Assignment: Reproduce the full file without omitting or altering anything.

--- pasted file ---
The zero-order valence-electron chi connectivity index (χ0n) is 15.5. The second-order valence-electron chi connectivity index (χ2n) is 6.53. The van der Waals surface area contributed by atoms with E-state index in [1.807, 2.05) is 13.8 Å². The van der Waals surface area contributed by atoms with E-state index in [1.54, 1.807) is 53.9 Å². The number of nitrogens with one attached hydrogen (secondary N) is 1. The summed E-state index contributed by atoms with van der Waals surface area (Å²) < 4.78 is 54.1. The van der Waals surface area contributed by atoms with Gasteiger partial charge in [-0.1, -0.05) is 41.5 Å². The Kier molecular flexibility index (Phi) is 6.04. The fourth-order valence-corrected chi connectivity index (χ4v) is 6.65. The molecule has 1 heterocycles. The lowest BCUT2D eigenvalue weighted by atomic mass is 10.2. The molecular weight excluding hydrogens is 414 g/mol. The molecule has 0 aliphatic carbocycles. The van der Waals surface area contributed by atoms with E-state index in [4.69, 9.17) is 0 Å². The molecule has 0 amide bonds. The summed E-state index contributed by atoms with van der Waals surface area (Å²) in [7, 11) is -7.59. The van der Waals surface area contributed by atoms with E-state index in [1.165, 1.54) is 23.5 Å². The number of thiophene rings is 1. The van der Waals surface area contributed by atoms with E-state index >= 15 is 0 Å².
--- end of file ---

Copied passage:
The zero-order valence-electron chi connectivity index (χ0n) is 15.5. The second-order valence-electron chi connectivity index (χ2n) is 6.53. The van der Waals surface area contributed by atoms with E-state index in [1.807, 2.05) is 13.8 Å². The van der Waals surface area contributed by atoms with E-state index in [1.54, 1.807) is 53.9 Å². The number of nitrogens with one attached hydrogen (secondary N) is 1. The summed E-state index contributed by atoms with van der Waals surface area (Å²) < 4.78 is 54.1. The van der Waals surface area contributed by atoms with Gasteiger partial charge in [-0.1, -0.05) is 41.5 Å². The Kier molecular flexibility index (Phi) is 6.04. The fourth-order valence-corrected chi connectivity index (χ4v) is 6.65. The molecule has 1 heterocycles. The lowest BCUT2D eigenvalue weighted by atomic mass is 10.2. The molecular weight excluding hydrogens is 414 g/mol. The molecule has 0 aliphatic carbocycles. The van der Waals surface area contributed by atoms with E-state index in [4.69, 9.17) is 0 Å². The molecule has 0 amide bonds. The summed E-state index contributed by atoms with van der Waals surface area (Å²) in [7, 11) is -7.59. The van der Waals surface area contributed by atoms with E-state index in [1.165, 1.54) is 23.5 Å². The number of thiophene rings is 1. The van der Waals surface area contributed by atoms with E-state index >= 15 is 0 Å².